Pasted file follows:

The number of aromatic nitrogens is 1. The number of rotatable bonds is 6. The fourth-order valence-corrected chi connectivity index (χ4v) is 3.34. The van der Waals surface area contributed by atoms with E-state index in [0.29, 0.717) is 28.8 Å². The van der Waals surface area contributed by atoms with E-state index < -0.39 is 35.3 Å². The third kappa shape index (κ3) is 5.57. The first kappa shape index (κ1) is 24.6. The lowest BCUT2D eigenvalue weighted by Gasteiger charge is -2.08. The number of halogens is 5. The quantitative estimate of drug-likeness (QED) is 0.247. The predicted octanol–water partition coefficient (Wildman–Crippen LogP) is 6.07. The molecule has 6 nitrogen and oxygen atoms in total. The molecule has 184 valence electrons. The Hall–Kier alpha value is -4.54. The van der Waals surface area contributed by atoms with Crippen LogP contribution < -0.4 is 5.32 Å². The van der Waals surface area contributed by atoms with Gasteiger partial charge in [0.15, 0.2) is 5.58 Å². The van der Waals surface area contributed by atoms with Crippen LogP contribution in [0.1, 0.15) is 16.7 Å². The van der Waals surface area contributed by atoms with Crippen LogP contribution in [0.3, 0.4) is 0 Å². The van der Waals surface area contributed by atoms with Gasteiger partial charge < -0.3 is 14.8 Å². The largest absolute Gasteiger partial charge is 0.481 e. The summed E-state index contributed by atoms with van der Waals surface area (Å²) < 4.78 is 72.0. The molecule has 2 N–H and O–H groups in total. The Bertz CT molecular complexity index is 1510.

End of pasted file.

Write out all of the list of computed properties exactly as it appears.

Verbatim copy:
The number of aromatic nitrogens is 1. The number of rotatable bonds is 6. The fourth-order valence-corrected chi connectivity index (χ4v) is 3.34. The van der Waals surface area contributed by atoms with E-state index in [0.29, 0.717) is 28.8 Å². The van der Waals surface area contributed by atoms with E-state index < -0.39 is 35.3 Å². The third kappa shape index (κ3) is 5.57. The first kappa shape index (κ1) is 24.6. The lowest BCUT2D eigenvalue weighted by Gasteiger charge is -2.08. The number of halogens is 5. The quantitative estimate of drug-likeness (QED) is 0.247. The predicted octanol–water partition coefficient (Wildman–Crippen LogP) is 6.07. The molecule has 6 nitrogen and oxygen atoms in total. The molecule has 184 valence electrons. The Hall–Kier alpha value is -4.54. The van der Waals surface area contributed by atoms with Crippen LogP contribution < -0.4 is 5.32 Å². The van der Waals surface area contributed by atoms with Gasteiger partial charge in [0.15, 0.2) is 5.58 Å². The van der Waals surface area contributed by atoms with Crippen LogP contribution in [0.1, 0.15) is 16.7 Å². The van der Waals surface area contributed by atoms with Crippen LogP contribution in [0.3, 0.4) is 0 Å². The van der Waals surface area contributed by atoms with Gasteiger partial charge < -0.3 is 14.8 Å². The largest absolute Gasteiger partial charge is 0.481 e. The summed E-state index contributed by atoms with van der Waals surface area (Å²) < 4.78 is 72.0. The molecule has 2 N–H and O–H groups in total. The Bertz CT molecular complexity index is 1510.